September 10, 2008

A rhyme about crows

This morning when I woke up, I heard a crow cawing loudly outside my window. This little rhyme came into my head:

One crow sorrow
Two crows mirth
Three crows wedding
Four crows birth

I read this years ago in Clifton Johnson's 1896 book, What They Say in New England, a Book of Signs, Sayings, and Superstitions. Johnson traveled around western Massachusetts collecting bits of lore from his neighbors, and compiled them by topic (weather, plants, etc.) in one book.

I've never tested the validity of this rhyme by seeing what befalls me immediately after hearing or seeing a crow. I was sad this morning that I had to wake up, so maybe the rhyme was correct about "one crow=sorrow." This rhyme is contradicted by another bit of lore Johnson collected claiming "An even number of crows flying overhead is a sign of bad luck", but is verified by another that "To have a crow fly over the house is a sign of death."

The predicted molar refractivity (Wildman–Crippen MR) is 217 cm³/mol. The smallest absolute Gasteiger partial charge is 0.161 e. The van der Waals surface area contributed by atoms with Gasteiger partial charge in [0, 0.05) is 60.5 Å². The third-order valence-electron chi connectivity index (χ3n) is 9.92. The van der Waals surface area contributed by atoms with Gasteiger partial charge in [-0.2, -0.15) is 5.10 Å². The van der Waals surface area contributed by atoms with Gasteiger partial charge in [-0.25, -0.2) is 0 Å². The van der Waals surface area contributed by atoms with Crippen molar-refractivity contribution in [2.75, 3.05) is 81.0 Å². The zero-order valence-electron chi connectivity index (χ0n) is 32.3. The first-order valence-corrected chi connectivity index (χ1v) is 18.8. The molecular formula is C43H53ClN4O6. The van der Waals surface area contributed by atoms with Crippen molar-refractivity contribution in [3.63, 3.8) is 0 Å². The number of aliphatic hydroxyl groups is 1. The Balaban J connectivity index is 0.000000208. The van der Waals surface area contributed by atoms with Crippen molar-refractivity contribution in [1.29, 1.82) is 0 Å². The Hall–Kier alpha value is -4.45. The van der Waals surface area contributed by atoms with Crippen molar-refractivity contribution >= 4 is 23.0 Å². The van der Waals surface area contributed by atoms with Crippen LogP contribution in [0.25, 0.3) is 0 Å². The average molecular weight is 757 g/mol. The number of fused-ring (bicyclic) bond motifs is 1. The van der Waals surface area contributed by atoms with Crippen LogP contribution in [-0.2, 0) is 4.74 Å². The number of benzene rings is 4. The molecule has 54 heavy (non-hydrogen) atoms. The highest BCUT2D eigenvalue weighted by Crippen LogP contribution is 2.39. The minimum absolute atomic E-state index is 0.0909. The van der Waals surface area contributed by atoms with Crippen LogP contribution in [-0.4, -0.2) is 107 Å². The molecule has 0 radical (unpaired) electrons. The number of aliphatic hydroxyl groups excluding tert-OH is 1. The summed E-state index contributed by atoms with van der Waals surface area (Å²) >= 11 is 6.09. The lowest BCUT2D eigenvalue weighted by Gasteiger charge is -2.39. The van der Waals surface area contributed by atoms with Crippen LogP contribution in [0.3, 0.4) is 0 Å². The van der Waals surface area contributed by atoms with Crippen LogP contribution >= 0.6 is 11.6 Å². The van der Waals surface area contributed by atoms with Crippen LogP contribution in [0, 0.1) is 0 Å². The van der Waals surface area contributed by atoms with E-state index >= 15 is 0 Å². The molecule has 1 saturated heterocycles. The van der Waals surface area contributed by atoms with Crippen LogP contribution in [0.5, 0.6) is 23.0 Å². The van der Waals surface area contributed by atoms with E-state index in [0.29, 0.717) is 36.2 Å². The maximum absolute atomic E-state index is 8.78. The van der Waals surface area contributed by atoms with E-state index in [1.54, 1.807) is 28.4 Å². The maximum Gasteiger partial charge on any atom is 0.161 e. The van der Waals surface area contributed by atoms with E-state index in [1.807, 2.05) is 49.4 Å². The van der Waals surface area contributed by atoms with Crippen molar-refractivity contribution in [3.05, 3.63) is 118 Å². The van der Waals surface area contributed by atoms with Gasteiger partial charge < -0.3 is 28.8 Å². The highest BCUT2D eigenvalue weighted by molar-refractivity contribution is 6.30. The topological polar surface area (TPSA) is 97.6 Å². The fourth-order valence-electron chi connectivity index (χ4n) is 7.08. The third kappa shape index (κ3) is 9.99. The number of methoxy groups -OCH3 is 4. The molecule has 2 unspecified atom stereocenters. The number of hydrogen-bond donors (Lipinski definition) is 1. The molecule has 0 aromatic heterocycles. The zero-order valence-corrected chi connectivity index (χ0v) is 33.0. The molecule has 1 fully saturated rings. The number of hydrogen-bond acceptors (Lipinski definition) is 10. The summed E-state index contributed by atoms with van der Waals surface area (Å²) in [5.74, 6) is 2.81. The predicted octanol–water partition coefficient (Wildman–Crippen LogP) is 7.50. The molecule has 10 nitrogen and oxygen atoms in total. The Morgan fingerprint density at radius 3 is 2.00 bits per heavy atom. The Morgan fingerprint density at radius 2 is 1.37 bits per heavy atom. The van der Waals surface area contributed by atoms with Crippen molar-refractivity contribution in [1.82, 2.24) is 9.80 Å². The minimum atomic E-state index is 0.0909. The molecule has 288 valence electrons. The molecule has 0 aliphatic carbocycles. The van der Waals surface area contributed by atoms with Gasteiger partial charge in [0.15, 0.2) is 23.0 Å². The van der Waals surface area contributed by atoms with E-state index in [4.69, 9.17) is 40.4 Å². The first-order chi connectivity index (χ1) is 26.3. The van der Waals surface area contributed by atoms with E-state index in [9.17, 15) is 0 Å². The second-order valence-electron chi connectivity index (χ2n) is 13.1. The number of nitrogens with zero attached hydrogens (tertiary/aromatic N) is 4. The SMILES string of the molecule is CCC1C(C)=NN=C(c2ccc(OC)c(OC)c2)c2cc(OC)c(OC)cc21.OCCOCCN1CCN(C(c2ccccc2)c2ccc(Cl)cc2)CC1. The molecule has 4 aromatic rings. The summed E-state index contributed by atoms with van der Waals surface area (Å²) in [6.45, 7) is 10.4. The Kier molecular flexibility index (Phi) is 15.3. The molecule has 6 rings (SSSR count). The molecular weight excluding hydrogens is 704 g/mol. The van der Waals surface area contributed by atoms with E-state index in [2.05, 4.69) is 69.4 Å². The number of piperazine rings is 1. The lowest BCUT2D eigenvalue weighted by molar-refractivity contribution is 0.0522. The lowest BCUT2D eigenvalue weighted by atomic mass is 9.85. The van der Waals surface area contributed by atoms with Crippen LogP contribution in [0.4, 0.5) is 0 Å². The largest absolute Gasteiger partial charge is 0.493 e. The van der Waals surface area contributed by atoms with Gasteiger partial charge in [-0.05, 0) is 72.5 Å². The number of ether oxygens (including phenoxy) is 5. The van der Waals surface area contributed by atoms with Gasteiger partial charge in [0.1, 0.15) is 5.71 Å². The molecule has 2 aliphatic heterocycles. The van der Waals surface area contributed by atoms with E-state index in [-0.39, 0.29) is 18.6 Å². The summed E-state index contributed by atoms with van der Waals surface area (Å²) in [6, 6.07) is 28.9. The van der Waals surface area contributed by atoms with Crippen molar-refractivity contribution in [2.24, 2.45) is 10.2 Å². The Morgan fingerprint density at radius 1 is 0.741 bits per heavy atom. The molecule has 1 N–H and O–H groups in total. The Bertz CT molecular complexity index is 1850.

Scientific validity probably isn't the point. Instead, these rhymes and sayings point to the ominous (omenous!) reputation crows have had in American and European folklore for thousands of years.

The rhyme is definitely catchy - it's been stuck in my head since I read it years ago.

1 comment:

Rich Clabaugh said...

Crows are creepy but Ravens even more so but since I first saw Hitchcock's The Birds all birds can be creepy with an overactive imagination, lol,